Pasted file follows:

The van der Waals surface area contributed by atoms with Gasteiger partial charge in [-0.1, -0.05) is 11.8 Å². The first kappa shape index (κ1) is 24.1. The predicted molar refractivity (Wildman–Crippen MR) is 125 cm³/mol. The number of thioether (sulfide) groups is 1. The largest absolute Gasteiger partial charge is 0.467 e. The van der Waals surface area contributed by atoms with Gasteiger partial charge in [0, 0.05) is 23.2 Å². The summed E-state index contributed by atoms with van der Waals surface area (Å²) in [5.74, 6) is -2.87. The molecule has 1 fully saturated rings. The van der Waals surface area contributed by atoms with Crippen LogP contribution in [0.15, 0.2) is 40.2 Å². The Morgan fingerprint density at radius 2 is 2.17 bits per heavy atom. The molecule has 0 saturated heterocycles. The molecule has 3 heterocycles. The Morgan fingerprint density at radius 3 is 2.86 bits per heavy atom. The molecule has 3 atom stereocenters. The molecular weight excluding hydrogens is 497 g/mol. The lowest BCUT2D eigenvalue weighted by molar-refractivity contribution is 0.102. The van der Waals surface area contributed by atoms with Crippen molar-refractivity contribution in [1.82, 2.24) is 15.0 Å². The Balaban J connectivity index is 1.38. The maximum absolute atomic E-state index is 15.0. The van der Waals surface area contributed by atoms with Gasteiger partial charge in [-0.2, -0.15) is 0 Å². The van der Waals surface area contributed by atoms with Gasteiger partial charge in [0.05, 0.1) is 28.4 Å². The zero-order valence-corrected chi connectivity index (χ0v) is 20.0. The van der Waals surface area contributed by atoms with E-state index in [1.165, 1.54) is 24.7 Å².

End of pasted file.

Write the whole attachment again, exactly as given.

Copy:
The van der Waals surface area contributed by atoms with Gasteiger partial charge in [-0.1, -0.05) is 11.8 Å². The first kappa shape index (κ1) is 24.1. The predicted molar refractivity (Wildman–Crippen MR) is 125 cm³/mol. The number of thioether (sulfide) groups is 1. The largest absolute Gasteiger partial charge is 0.467 e. The van der Waals surface area contributed by atoms with Gasteiger partial charge in [0, 0.05) is 23.2 Å². The summed E-state index contributed by atoms with van der Waals surface area (Å²) in [5.74, 6) is -2.87. The molecule has 1 fully saturated rings. The van der Waals surface area contributed by atoms with Crippen LogP contribution in [0.15, 0.2) is 40.2 Å². The Morgan fingerprint density at radius 2 is 2.17 bits per heavy atom. The molecule has 0 saturated heterocycles. The molecule has 3 heterocycles. The Morgan fingerprint density at radius 3 is 2.86 bits per heavy atom. The molecule has 3 atom stereocenters. The molecular weight excluding hydrogens is 497 g/mol. The lowest BCUT2D eigenvalue weighted by molar-refractivity contribution is 0.102. The van der Waals surface area contributed by atoms with Crippen molar-refractivity contribution in [1.82, 2.24) is 15.0 Å². The Balaban J connectivity index is 1.38. The maximum absolute atomic E-state index is 15.0. The van der Waals surface area contributed by atoms with Gasteiger partial charge in [-0.2, -0.15) is 0 Å². The van der Waals surface area contributed by atoms with Gasteiger partial charge in [0.05, 0.1) is 28.4 Å². The zero-order valence-corrected chi connectivity index (χ0v) is 20.0. The van der Waals surface area contributed by atoms with E-state index in [1.165, 1.54) is 24.7 Å².